Free education.
Access to commissary so they can suffer through prison with potato chips and cookies and such.
Outside food packages.
Phone calls to friends and family.
Visits from friends and family.

All the while the family of the victim get to visit a headstone. Does this sound like justice to you?

asdf2231
05-12-2010, 11:06 AM
I actually agree with the the late Pope on this one:



So, in a place like the US, we probably don't have any good justifying reason to use it, ever.

And of course, if there was a necessity to execute, it should be done quietly and humanely - any justice system which takes vengeance and retribution (ie, punishment, for the sake of punishment) as foundational principles, should not have the world "justice" in it's name at all.

Hey fuck that.

Save up convicted cases and every now and then turn 'em loose in an arena armed with stainless steel Sporks and let them fight.

Winner gets some Arbys, a conjegal visit and gets to live another round. Oh and a slightly larger Spork. Televise it on Pay-Per-View and use the procedes to pay for the rest of the shitheads warehoused in the normal prisons.

wilbur
05-12-2010, 07:32 PM
But all punishment is retribution. Retribution is defined as:

Punishment that isn't given or exacted in response to a crime, i.e., retribution, isn't punishment, it's abuse. It is done in response to a criminal act and is therefore not "punishment for the sake of punishment."


Perhaps it would clear things up if I just was more specific about what I meant. Maybe vengeance is a better word.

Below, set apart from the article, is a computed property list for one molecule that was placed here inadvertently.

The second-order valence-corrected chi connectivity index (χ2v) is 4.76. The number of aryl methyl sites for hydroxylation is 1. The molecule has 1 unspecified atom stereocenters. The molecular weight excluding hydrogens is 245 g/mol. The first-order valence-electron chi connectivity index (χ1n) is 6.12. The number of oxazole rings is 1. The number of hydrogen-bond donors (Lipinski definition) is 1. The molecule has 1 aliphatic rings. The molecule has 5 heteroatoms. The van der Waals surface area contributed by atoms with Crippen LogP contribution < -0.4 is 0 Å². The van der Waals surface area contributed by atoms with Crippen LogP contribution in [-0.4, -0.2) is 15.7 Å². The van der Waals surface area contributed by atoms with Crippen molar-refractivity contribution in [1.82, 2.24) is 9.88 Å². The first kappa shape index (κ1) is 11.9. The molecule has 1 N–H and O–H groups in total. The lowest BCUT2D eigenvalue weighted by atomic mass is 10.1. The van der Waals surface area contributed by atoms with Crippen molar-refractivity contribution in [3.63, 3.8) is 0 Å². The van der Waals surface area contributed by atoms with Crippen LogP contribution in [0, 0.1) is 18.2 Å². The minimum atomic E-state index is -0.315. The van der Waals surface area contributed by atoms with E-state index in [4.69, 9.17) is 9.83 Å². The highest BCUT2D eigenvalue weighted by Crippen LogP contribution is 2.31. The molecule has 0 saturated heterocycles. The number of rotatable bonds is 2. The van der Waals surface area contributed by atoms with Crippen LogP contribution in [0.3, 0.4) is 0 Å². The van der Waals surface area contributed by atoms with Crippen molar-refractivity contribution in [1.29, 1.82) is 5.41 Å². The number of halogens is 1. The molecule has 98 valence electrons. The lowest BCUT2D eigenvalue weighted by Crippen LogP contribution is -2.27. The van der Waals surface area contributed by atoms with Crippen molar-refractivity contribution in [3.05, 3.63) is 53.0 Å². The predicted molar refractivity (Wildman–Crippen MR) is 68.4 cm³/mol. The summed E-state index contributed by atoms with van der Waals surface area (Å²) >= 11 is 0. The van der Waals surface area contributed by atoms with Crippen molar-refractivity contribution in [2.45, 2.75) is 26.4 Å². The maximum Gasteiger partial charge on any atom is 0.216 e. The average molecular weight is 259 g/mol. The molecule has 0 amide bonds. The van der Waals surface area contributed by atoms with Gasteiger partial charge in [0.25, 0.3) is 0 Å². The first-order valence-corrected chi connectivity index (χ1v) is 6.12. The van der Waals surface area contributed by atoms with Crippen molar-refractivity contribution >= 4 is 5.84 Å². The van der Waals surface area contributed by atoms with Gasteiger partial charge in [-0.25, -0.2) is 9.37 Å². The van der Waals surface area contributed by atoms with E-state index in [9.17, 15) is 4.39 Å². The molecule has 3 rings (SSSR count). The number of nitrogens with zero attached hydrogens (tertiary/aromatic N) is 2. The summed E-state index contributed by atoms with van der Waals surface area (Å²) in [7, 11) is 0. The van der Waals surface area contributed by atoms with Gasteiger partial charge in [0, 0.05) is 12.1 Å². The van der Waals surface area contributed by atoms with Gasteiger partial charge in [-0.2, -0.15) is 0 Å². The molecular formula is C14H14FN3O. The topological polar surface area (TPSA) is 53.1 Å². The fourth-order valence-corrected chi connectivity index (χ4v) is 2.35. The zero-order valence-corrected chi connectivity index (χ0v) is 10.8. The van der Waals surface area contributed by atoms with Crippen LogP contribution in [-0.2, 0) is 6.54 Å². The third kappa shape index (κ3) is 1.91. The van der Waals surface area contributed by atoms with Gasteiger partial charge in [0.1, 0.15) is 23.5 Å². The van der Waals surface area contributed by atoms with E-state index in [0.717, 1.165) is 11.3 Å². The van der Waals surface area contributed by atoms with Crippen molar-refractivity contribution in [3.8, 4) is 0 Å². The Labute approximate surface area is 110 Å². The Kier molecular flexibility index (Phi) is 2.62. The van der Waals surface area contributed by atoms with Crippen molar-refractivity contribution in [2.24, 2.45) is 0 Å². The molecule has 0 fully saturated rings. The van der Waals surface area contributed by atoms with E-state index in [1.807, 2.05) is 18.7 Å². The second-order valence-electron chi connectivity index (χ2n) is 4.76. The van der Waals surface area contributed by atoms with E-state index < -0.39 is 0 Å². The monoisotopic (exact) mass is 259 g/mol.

If criminals are made to suffer for their crimes, it should be because it furthers all or some of these three ends: deterrence, rehabilitation, or restitution. To the extent that a criminal's suffering furthers some of those ends, then, I would agree, he should be made to suffer accordingly. But if his suffering does not further them, then he should not be made to suffer.

The idea that the infliction of suffering upon a criminal is an end in and of itself, is a misguided one. The same goes for punishment in general. That's the point I was really going for.



Punitive measures can include removal from society, either temporarily or permanent, fines and restitution. The restitution demanded of a murderer is his/life for the life (lives) taken. Doing it "humanely" and "quietly" may satisfy your exquisitely merciful sensitivities, but it defeats the purpose. Execution should be unpleasant for the condemned and it should be public, as a deterrent and so that innocent people will see that they are protected.